Hooping generally refers to artistic movement and dancing with a hoop (or hoops) used as a prop or dance partner. Hoops can be made of metal, wood or plastic. Hooping combines technical moves and tricks with freestyle or technical dancing, and is typically accompanied by music. In contrast to the classic toy hula hoop, modern hoopers use heavier and larger diameter hoops, and frequently rotate the hoop around parts of the body other than the waist. Modern hooping has taken cues from diverse art forms such as rhythmic gymnastics, hip-hop, freestyle dance, fire dance, twirling, and other dance and movement forms.
In its modern incarnation as an art form, dance form, and exercise modality, the practice is referred to either as “hoop dance” or simply “hooping”. Hoop dance artists commonly refer to themselves, and the greater hoop dance community, as hoopers.
The earliest known incidence of hooping was in ancient Egypt as early as 1000 BC, where children used large hoops made of grape vines, which they rolled along the ground propelled by sticks, or swung around their waists just like modern hooping. In other parts of the world stiff grasses were used instead of vines.
In the 14th century, recreational hooping became quite popular in England. In medical records we se cases of dislocated hips and heart attacks that were contributed to hooping. The name hula was associated with the the toy in the 19th century when British soldiers found similaritis between hooping and Hawaiian hula dancing.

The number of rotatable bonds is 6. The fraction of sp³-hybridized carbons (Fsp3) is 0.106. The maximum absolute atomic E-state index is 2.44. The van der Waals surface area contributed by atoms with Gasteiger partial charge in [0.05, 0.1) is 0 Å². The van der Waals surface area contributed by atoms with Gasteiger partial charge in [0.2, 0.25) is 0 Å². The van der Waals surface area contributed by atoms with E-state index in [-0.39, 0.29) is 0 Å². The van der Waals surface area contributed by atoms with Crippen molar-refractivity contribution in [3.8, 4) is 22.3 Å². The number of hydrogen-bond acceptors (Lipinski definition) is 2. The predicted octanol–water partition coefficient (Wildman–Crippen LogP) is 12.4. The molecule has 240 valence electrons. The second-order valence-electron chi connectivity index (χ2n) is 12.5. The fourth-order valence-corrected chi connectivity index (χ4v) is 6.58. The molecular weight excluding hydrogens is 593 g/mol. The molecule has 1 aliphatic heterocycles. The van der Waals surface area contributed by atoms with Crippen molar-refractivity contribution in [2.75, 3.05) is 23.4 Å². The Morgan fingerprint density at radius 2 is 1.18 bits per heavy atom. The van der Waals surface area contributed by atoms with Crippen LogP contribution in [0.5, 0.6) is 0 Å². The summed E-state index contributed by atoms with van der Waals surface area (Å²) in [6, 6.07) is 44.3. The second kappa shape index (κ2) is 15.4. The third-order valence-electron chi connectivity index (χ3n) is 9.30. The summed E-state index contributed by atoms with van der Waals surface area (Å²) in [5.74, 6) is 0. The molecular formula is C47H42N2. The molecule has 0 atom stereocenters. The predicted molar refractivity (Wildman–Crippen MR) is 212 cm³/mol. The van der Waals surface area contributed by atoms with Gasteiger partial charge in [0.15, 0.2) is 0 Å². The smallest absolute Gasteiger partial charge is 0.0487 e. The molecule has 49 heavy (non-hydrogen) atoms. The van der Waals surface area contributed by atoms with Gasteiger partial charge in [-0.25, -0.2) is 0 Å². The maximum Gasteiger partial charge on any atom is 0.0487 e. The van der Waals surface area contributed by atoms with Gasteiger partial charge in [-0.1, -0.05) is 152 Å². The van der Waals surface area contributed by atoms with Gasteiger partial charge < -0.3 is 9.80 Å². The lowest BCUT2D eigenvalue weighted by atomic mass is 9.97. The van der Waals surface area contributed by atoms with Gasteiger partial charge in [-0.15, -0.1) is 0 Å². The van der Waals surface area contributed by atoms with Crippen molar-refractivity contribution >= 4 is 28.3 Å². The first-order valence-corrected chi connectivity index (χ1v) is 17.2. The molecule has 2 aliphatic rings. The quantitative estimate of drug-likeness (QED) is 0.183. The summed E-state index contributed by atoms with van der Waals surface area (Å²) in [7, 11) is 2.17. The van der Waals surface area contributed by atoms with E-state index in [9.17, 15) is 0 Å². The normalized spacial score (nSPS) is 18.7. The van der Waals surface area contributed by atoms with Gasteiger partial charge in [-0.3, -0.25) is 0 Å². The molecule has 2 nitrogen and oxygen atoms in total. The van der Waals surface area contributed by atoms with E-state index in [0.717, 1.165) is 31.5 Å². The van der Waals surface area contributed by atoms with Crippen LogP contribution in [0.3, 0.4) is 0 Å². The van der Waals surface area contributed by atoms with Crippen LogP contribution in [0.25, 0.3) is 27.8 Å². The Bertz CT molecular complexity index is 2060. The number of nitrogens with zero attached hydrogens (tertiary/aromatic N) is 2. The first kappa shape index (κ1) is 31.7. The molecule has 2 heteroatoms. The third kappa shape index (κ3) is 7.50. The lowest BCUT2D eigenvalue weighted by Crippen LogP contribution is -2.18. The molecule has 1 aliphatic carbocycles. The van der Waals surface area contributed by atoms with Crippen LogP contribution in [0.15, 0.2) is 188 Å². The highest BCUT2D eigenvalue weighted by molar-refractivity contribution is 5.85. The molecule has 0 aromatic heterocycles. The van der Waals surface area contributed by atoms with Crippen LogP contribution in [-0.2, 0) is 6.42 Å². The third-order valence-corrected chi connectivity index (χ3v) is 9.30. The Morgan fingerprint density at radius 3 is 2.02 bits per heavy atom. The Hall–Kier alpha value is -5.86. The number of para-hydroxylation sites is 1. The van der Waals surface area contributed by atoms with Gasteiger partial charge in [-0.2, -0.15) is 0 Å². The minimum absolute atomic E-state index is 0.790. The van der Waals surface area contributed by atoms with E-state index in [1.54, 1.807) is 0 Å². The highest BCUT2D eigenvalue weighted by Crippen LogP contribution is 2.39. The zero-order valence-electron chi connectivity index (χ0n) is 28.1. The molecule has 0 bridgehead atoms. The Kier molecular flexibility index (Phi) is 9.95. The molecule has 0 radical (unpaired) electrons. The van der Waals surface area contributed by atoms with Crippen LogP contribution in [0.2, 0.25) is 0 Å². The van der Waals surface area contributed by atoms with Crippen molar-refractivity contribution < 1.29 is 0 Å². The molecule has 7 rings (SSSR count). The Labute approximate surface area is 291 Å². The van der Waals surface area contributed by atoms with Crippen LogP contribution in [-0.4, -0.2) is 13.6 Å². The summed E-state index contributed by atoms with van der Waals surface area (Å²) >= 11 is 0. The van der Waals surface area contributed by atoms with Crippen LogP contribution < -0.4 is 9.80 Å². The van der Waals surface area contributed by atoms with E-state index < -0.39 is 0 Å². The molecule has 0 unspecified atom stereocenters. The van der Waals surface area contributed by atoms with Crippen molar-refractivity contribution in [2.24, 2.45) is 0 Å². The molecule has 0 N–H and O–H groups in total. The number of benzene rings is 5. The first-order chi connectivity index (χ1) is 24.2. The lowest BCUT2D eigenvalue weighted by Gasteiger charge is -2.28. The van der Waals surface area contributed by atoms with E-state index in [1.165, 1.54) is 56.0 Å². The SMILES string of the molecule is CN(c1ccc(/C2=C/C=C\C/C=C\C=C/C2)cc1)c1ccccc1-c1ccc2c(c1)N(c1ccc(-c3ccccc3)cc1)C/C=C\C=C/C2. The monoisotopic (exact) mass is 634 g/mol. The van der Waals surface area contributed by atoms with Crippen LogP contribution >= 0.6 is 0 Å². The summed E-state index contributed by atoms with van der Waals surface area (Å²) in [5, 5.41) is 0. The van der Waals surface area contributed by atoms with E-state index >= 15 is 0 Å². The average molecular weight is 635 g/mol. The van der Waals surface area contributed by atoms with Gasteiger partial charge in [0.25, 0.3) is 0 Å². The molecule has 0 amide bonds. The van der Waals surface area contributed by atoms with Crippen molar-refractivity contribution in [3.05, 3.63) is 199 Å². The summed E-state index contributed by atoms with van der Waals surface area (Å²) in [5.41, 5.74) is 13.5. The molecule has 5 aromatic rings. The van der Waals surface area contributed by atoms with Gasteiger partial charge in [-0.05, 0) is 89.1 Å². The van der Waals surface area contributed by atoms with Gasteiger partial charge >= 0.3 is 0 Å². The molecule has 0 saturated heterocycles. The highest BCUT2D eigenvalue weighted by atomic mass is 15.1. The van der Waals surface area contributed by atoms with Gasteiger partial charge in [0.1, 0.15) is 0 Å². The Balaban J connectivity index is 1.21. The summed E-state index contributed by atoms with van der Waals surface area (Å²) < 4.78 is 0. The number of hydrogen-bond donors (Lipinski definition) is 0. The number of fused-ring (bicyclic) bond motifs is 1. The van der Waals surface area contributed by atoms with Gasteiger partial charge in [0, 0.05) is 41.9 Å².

Native Americans independently developed their own traditional “hoop dance”. This dance focuses on very rapid moves, and the construction of hoop formations around and about the body. Up to 30 hoops may be used in storytelling rituals to create formations such as the butterfly, the eagle, the snake, and the coyote. Native American hoops are typically of very small diameter.
In 1957, an Australian company began manufacturing bamboo hoops for sale in retail stores. A California-based toy company was captivated by this new form of entertainment. In 1958, Richard P Knerr and Arthur K. Melin, founders of Wham-O travelled to playgrounds across Southern California, where they gave away free hula hoops and performed hooping demonstrations for the children.
Now a days You’ll find young and old hooping in community centers & parks, in health spas, at work and in fitness establishments. There’s also a subculture taking hooping to an even higher level. Hooping has achieved a spiritual quality of its own – an underground electronic scene filled with tribal sounds, fire dancing, rhythmic gyrations and American Indian/Gypsy-inspired fashions.
It’s turned into a much richer, more universally inspired trend than that of the 50’s and at the forefront of today’s hooping movement is Diana Lopez & BodyHoops. Diana began seriously hooping in 2002, “I found this to be great exercise, strengthening core muscles which enabled me to more quickly recover from surgery. Hooping provided a wonderful way to move, smile and feel good which aided in the healing process.” She has since been teaching hoop dancing “playshop”s to kids and adults and is launching a unique certified instructors program.
At the Women’s Health & Fitness Expo Diana will be demonstrating how Hooping can be used as a form of excercise & how enjoyable hoop dancing can be for women of all ages. Come to the expo this year and learn all about hooping.